Wednesday, March 10, 2004
There is No Burden Heavier than Great Expectations
The principle of not criticizing players in the news media is deeply established among baseball managers, generally breached only by the most volatile in fits of anger and frustration (see Martin, Billy; Bowa, Larry; and Piniella, Lou). A controlled and disciplined guy such as Bob Melvin seems one of the least likely managers to violate that principle. Therefore, let's consider for a moment that Melvin's comments yesterday about Ben Davis' pitch calling were calculated and not a lapse in judgement. ...
Most likely, of course, is that Melvin is simply trying to get Davis' attention. Certainly, Melvin and others have discussed game calling with Davis in the past. If the Mariners don't think Davis has taken the advice seriously, Melvin's public comments could be a way of trying to add some additional impact.
But, in having Melvin comment as he did, the team might also be getting fans ready for a roster move involving Davis. With Melvin's comments, even the average fan is aware the Mariners are not happy with Davis' pitch calling, on top of his poor offensive production.
In past discussions about Davis, the Mariners have promoted Davis' presumed great potential, so as the team reverses course, many fans are likely to question why the Mariners are suddenly giving up on such potential. So the cynic in me observes that Melvin's comments would shift the perceptions of many fans from Davis' potential to Davis' failures.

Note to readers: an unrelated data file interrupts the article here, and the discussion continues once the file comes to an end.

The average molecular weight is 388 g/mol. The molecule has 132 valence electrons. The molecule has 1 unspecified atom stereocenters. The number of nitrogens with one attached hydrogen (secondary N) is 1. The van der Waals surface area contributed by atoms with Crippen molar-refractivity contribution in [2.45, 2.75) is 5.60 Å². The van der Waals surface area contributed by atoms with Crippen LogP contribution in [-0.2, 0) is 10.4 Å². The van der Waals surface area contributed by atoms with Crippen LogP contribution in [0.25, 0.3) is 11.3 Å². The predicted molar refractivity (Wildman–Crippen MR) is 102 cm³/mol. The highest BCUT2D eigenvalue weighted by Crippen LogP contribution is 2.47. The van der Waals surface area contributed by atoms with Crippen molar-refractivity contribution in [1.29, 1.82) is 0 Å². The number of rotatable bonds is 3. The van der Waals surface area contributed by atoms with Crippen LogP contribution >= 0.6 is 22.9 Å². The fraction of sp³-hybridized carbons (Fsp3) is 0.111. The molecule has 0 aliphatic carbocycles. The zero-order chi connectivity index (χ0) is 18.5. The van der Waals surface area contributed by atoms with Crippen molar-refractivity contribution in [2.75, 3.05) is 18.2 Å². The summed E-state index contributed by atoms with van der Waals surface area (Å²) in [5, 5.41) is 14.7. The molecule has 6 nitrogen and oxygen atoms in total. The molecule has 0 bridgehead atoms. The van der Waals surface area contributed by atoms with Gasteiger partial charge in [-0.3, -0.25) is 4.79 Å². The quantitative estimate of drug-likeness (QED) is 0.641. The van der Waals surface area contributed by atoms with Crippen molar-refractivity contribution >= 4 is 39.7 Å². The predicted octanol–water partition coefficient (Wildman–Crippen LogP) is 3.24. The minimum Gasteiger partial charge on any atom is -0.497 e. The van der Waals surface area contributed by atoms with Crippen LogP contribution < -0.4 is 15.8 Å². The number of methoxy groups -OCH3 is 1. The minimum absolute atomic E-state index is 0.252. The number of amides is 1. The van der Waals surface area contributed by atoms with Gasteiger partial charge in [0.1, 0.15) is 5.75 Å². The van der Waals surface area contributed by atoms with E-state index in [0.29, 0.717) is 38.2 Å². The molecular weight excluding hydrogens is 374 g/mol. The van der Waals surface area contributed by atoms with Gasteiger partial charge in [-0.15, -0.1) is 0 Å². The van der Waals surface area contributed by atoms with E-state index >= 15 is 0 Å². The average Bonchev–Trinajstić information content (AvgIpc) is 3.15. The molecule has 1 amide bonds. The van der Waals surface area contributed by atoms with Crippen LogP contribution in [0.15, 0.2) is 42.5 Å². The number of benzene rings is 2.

So, if this premise is correct, what options might the Mariners be considering? Yesterday, I breezily offered the notion of a trade for Jason Kendall. But today another thought occurs to me. What if Wiki Gonzalez has a good spring? How eager might the Mariners be to disregard all of his history and decide he belongs on the roster?
It looks to me as if the Mariners brain trust may believe they have covered all of the options now. If Davis improves, the problem is solved. If Davis doesn't respond and Gonzalez looks good, Davis leaves and Gonzalez is added to the 25-man roster. If Davis doesn't respond and Gonzalez is Gonzalez, it's either a trade or Pat Borders.
Melvin's comments make sense if considered as a dual ploy both to get Davis' attention and to do PR for a trade. I suspect that right now the Mariners would not hesitate to add Davis to a deal to get the coveted "big bat". If they did deal Davis, they would also free up $1 million in salary.